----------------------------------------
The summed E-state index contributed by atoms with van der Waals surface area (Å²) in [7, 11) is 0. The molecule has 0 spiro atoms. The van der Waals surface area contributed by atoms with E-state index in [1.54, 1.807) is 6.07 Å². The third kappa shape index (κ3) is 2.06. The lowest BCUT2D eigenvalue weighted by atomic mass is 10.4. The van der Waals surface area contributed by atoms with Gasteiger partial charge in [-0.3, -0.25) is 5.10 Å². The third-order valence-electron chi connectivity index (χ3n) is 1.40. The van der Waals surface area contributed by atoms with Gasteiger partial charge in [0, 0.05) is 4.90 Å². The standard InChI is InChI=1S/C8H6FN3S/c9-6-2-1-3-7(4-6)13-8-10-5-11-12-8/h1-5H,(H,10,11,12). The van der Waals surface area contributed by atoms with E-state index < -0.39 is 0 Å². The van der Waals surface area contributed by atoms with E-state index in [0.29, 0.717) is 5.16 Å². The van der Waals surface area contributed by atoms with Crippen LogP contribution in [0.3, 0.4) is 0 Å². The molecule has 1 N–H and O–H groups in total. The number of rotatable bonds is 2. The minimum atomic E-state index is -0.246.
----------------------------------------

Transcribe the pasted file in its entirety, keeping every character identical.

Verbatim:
The summed E-state index contributed by atoms with van der Waals surface area (Å²) in [7, 11) is 0. The molecule has 0 spiro atoms. The van der Waals surface area contributed by atoms with E-state index in [1.54, 1.807) is 6.07 Å². The third kappa shape index (κ3) is 2.06. The lowest BCUT2D eigenvalue weighted by atomic mass is 10.4. The van der Waals surface area contributed by atoms with Gasteiger partial charge in [-0.3, -0.25) is 5.10 Å². The third-order valence-electron chi connectivity index (χ3n) is 1.40. The van der Waals surface area contributed by atoms with Gasteiger partial charge in [0, 0.05) is 4.90 Å². The standard InChI is InChI=1S/C8H6FN3S/c9-6-2-1-3-7(4-6)13-8-10-5-11-12-8/h1-5H,(H,10,11,12). The van der Waals surface area contributed by atoms with E-state index < -0.39 is 0 Å². The van der Waals surface area contributed by atoms with E-state index in [0.29, 0.717) is 5.16 Å². The van der Waals surface area contributed by atoms with Crippen LogP contribution in [0.3, 0.4) is 0 Å². The molecule has 1 N–H and O–H groups in total. The number of rotatable bonds is 2. The minimum atomic E-state index is -0.246.